Until these symptoms disappear, you are at risk of fainting again. Therefore, you will need to avoid driving, climbing ladders, or doing anything that could be dangerous if you faint again. You should also be aware of the warning signs of another fainting episode.

What Causes Vasovagal Syncope?

Vasovagal syncope occurs when something triggers the vasovagal reflex, which causes blood vessels to dilate (widen) suddenly. Dilation of the blood vessels causes a significant amount of the blood in the body to pool in the legs.

This pooling is often accompanied by a slowing heart rate. As a result, the blood pressure will suddenly drop. If the drop in blood pressure is enough to rob the brain of the amount of oxygen it needs, fainting occurs.

Common Triggers

Common triggers of vasovagal syncope include:

  • Sudden, severe pain
  • Having your blood drawn
  • Being exposed to a traumatic sight or event
  • High levels of stress, anxiety, or fear
  • Straining while urinating or having a bowel movement
  • A severe coughing spell
  • Hyperventilation (breathing too fast)
  • Standing still for long periods of time
  • Overexerting yourself in hot weather
  • Excessive alcohol or substance use

Vasovagal syncope is more likely to occur when a person is dehydrated. Causes of dehydration can include a viral illness, vigorous exercise, or sleeping through the night without drinking water.

Who’s at Risk for Vasovagal Syncope?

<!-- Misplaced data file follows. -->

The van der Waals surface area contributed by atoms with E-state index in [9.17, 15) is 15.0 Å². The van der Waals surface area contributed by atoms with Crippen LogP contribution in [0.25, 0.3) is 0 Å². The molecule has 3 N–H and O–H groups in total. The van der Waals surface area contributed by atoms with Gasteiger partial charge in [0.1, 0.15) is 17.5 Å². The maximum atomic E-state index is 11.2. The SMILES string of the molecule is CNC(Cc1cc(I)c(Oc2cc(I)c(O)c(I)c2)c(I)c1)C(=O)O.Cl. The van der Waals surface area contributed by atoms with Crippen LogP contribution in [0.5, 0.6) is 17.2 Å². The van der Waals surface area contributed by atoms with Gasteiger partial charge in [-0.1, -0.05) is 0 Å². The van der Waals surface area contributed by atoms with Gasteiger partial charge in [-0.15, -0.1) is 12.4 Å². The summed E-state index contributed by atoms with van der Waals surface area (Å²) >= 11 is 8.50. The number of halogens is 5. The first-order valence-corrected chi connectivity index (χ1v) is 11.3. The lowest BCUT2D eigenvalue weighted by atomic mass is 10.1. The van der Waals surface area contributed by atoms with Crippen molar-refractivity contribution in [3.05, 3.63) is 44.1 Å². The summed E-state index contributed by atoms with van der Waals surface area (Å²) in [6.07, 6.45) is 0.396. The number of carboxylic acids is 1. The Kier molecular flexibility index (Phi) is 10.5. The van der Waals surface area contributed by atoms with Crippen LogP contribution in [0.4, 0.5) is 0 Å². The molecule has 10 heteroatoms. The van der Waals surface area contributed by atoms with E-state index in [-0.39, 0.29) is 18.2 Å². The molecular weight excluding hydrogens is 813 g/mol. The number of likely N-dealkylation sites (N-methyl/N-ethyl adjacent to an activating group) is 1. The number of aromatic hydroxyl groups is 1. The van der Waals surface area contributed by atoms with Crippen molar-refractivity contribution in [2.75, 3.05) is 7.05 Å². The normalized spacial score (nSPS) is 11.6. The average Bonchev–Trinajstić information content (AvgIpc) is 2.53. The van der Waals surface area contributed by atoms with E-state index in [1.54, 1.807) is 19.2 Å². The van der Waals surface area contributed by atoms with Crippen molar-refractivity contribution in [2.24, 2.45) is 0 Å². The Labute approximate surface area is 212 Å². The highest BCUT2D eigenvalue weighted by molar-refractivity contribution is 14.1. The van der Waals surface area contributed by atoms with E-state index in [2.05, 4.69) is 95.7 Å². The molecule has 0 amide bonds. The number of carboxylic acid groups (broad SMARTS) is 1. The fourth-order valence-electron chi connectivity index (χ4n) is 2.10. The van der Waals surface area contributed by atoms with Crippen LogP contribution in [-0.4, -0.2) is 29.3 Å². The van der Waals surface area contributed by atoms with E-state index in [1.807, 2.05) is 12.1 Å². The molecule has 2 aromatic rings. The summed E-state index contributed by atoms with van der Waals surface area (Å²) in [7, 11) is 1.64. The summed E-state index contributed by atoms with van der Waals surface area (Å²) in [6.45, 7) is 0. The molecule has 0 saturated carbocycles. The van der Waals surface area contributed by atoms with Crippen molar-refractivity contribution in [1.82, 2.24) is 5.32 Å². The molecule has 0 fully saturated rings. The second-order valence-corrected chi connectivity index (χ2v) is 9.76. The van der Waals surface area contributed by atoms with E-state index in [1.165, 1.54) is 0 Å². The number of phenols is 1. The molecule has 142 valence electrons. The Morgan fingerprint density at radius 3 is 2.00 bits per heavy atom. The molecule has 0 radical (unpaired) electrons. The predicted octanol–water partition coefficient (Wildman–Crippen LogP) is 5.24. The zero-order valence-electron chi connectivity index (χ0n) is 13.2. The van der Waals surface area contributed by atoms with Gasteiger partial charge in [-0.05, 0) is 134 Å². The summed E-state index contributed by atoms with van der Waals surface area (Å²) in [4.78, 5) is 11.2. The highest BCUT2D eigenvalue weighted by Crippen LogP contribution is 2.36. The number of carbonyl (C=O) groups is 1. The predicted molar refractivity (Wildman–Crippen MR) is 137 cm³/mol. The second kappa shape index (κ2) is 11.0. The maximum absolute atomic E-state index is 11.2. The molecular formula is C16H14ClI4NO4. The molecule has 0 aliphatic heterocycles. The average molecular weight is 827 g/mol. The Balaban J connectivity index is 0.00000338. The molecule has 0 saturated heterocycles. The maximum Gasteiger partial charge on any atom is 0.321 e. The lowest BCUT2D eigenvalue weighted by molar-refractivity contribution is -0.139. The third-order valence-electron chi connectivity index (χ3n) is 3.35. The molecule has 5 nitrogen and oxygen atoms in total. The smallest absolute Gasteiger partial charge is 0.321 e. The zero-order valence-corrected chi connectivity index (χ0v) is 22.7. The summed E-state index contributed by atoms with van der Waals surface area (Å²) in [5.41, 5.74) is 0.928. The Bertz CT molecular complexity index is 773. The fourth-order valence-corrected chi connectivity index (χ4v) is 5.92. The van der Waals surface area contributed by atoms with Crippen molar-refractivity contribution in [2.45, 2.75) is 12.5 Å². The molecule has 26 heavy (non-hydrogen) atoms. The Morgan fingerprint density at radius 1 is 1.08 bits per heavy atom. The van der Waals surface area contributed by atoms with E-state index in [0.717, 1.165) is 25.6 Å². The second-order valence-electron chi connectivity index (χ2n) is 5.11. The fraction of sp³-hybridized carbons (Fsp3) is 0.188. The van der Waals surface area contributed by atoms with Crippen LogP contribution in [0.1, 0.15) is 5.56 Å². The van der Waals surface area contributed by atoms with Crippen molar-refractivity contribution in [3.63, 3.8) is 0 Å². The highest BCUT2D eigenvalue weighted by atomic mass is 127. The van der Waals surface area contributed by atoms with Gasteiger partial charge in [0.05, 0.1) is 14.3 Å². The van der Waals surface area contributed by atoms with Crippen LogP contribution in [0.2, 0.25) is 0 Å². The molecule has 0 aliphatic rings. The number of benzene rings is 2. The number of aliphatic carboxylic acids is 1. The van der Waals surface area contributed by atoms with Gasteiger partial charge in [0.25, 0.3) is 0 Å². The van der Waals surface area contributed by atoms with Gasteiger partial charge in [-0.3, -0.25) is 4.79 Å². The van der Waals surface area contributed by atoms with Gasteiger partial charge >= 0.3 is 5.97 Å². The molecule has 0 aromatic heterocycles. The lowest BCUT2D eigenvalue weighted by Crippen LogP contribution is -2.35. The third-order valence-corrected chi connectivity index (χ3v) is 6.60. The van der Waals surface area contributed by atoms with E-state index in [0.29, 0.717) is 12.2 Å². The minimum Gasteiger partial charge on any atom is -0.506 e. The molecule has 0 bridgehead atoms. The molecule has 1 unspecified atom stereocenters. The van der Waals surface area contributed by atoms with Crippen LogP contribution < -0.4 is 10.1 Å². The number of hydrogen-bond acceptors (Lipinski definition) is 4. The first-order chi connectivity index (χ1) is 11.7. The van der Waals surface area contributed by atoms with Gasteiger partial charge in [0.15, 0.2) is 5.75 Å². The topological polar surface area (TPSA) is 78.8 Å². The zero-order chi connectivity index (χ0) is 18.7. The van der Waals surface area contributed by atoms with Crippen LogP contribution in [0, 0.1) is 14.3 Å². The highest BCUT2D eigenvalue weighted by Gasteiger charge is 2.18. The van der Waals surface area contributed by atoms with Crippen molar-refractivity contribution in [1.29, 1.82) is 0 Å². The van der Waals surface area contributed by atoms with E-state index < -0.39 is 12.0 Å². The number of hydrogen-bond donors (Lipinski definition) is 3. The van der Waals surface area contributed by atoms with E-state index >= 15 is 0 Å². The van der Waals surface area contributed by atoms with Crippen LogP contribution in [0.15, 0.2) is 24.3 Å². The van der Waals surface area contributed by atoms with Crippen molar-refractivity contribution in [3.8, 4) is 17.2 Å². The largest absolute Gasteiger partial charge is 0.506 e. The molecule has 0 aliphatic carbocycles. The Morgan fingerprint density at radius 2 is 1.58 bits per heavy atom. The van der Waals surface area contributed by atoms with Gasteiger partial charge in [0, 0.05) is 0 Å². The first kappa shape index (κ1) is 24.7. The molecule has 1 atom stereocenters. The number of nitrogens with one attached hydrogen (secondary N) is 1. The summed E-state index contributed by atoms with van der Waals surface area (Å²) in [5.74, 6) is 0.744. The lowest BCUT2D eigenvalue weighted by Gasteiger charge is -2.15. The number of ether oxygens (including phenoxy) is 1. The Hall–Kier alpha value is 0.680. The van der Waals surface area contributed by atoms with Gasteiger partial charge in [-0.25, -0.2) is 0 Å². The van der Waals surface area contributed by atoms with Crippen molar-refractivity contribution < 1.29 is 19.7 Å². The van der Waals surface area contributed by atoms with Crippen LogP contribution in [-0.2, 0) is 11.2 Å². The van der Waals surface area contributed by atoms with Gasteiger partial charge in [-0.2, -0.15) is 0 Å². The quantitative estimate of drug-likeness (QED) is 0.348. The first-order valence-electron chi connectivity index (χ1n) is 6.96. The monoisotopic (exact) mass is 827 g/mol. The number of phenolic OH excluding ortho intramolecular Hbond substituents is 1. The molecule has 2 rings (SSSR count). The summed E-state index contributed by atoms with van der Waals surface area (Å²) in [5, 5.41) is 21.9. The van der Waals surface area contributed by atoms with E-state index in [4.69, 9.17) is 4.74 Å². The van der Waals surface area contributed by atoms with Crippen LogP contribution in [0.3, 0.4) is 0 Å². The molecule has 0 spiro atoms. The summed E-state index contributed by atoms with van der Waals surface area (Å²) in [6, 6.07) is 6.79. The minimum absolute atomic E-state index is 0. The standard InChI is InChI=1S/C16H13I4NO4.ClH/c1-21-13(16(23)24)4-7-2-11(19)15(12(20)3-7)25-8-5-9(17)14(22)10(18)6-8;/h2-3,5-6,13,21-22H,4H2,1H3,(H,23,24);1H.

The reflex that causes vasovagal syncope can affect anyone. It is likely that most people will have a fainting episode sometime during their lives.

Young Adults and Adolescents

Vasovagal syncope can occur at any age but is more common in adolescents and young adults than in older people.

Prone to Recurrent Syncope

Some people are particularly prone to vasovagal episodes and may faint even with relatively mild triggering events.

These people tend to have recurrent episodes of syncope, beginning in adolescence. They will often have several different kinds of triggers.


Rarely, some people have frequent vasovagal syncope that is so difficult to treat that they become virtually disabled by it. This can be associated with a form of dysautonomia, an imbalance of the autonomic nervous system.

The autonomic nervous system is the part of the nervous system that controls things like our heartbeat and breathing. Dysautonomia makes a person very prone to the vasovagal reflex that causes syncope.

It's often accompanied by other symptoms of the dysautonomias, such as:

  • Abdominal bloating or cramps
  • Diarrhea
  • Constipation
  • Extreme fatigue
  • Various aches and pains

When to See a Healthcare Provider

Contact your doctor if you experience your first-ever episode of syncope.

If you've already been diagnosed with vasovagal syncope, see your doctor if you are pregnant or have recurrent episodes.